This is a disgusting abuse of power by De Santis. Who annointed him pope of religon?

    De Santis told us himself that this is about putting prayer into public schools: “It’s important to be able to provide each student the ability every day to reflect and be able to pray as they see fit.” He very clearly and explicitly told us that, for him, this is not merely about a “moment of silence” – it’s about a moment of PRAYER. He told us that he intends to “provide” students the ability to pray in public schools. Indeed, he is requiring it. Praying is a religious act. How could it not be? Would DeSantis agree that prayer is NOT religious?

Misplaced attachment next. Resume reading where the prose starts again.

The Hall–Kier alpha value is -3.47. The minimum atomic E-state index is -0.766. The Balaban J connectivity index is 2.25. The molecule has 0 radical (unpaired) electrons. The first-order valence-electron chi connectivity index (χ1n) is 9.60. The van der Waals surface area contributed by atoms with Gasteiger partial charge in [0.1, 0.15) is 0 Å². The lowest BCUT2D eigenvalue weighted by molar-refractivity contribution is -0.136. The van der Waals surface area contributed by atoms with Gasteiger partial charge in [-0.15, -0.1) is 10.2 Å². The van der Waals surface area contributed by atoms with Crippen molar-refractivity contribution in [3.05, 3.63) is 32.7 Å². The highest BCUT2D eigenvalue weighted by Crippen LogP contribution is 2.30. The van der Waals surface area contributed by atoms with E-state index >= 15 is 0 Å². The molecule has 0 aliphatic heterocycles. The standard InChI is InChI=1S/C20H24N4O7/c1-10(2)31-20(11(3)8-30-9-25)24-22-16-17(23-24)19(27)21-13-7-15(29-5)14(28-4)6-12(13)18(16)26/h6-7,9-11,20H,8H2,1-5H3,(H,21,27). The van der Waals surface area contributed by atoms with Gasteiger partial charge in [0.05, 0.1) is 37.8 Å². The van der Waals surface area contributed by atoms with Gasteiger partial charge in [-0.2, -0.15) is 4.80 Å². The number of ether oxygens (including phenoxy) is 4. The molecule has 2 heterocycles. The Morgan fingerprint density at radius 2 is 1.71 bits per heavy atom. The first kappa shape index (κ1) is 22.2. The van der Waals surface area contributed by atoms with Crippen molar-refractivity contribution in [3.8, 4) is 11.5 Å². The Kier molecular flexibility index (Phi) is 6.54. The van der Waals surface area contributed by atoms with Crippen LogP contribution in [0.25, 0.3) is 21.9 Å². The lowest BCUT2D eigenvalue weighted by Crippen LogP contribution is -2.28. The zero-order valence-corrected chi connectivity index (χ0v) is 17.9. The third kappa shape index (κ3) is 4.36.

De Santis also told us himself that this is about putting God back into schools. “The idea that you can just push God out of every institution and be successful, I’m sorry our founding fathers did not believe that.” “God”, as he called it, is being “pushed out of public schools”, and he intends to put “God” back in public schools. That, is an establishment of religion. How is “God” not religious? If “God” is not religious, then nothing is. Would DeSantis agree that God is NOT religious?

    Republican Senator Dennis Baxley, who sponsored the Senate version of the bill, defended the measure in April by saying the bill was aimed at giving students a silent moment “just to stop and reflect.” House sponsor Randy Fine similarly argued in February that the proposal would not push religion on public-school students.